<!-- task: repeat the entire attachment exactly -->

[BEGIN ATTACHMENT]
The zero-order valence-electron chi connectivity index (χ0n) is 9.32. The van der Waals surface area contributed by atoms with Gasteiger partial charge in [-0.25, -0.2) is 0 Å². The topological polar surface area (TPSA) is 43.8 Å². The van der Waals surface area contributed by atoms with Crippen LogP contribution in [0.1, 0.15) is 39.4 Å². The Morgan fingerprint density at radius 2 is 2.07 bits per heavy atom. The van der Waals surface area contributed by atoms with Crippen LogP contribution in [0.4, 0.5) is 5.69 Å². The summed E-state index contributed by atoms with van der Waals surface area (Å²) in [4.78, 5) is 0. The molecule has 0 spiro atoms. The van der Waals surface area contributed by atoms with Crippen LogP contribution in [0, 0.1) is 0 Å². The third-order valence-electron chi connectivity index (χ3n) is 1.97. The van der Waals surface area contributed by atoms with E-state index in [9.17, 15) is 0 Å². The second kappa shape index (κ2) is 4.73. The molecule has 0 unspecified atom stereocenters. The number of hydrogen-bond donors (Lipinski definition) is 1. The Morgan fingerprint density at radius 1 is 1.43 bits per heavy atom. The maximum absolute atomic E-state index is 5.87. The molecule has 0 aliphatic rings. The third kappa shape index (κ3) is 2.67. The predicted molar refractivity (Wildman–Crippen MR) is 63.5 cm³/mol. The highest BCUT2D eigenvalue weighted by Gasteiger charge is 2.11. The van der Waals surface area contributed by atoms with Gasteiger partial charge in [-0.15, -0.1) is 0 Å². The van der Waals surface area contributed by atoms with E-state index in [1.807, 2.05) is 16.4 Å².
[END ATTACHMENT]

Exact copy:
The zero-order valence-electron chi connectivity index (χ0n) is 9.32. The van der Waals surface area contributed by atoms with Gasteiger partial charge in [-0.25, -0.2) is 0 Å². The topological polar surface area (TPSA) is 43.8 Å². The van der Waals surface area contributed by atoms with Crippen LogP contribution in [0.1, 0.15) is 39.4 Å². The Morgan fingerprint density at radius 2 is 2.07 bits per heavy atom. The van der Waals surface area contributed by atoms with Crippen LogP contribution in [0.4, 0.5) is 5.69 Å². The summed E-state index contributed by atoms with van der Waals surface area (Å²) in [4.78, 5) is 0. The molecule has 0 spiro atoms. The van der Waals surface area contributed by atoms with Crippen LogP contribution in [0, 0.1) is 0 Å². The third-order valence-electron chi connectivity index (χ3n) is 1.97. The van der Waals surface area contributed by atoms with E-state index in [9.17, 15) is 0 Å². The second kappa shape index (κ2) is 4.73. The molecule has 0 unspecified atom stereocenters. The number of hydrogen-bond donors (Lipinski definition) is 1. The Morgan fingerprint density at radius 1 is 1.43 bits per heavy atom. The maximum absolute atomic E-state index is 5.87. The molecule has 0 aliphatic rings. The third kappa shape index (κ3) is 2.67. The predicted molar refractivity (Wildman–Crippen MR) is 63.5 cm³/mol. The highest BCUT2D eigenvalue weighted by Gasteiger charge is 2.11. The van der Waals surface area contributed by atoms with Gasteiger partial charge in [-0.15, -0.1) is 0 Å². The van der Waals surface area contributed by atoms with E-state index in [1.807, 2.05) is 16.4 Å².